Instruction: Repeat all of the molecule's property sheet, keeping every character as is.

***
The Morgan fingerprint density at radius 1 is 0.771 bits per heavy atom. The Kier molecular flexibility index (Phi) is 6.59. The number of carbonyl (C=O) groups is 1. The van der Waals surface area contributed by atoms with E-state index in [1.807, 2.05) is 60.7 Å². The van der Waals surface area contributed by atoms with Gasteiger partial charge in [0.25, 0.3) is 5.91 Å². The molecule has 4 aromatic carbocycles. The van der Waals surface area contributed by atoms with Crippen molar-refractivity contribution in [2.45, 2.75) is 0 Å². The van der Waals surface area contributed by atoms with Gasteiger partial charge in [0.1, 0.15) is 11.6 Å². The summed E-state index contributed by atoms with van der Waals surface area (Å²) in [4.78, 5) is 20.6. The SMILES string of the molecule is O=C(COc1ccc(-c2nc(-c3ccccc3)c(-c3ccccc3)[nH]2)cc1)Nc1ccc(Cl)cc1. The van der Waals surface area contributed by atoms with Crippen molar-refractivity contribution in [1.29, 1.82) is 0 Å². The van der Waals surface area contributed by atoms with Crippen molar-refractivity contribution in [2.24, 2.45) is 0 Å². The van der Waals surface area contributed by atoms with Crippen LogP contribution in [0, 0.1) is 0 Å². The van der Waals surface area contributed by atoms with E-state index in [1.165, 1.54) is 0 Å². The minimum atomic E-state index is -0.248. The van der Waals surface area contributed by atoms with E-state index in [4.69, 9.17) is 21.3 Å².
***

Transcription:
The Morgan fingerprint density at radius 1 is 0.771 bits per heavy atom. The Kier molecular flexibility index (Phi) is 6.59. The number of carbonyl (C=O) groups is 1. The van der Waals surface area contributed by atoms with E-state index in [1.807, 2.05) is 60.7 Å². The van der Waals surface area contributed by atoms with Gasteiger partial charge in [0.25, 0.3) is 5.91 Å². The molecule has 4 aromatic carbocycles. The van der Waals surface area contributed by atoms with Crippen molar-refractivity contribution in [2.45, 2.75) is 0 Å². The van der Waals surface area contributed by atoms with Gasteiger partial charge in [0.1, 0.15) is 11.6 Å². The summed E-state index contributed by atoms with van der Waals surface area (Å²) in [4.78, 5) is 20.6. The SMILES string of the molecule is O=C(COc1ccc(-c2nc(-c3ccccc3)c(-c3ccccc3)[nH]2)cc1)Nc1ccc(Cl)cc1. The van der Waals surface area contributed by atoms with Crippen molar-refractivity contribution in [1.29, 1.82) is 0 Å². The van der Waals surface area contributed by atoms with Crippen molar-refractivity contribution in [2.24, 2.45) is 0 Å². The van der Waals surface area contributed by atoms with Crippen LogP contribution in [0, 0.1) is 0 Å². The van der Waals surface area contributed by atoms with E-state index in [1.165, 1.54) is 0 Å². The minimum atomic E-state index is -0.248. The van der Waals surface area contributed by atoms with E-state index in [4.69, 9.17) is 21.3 Å².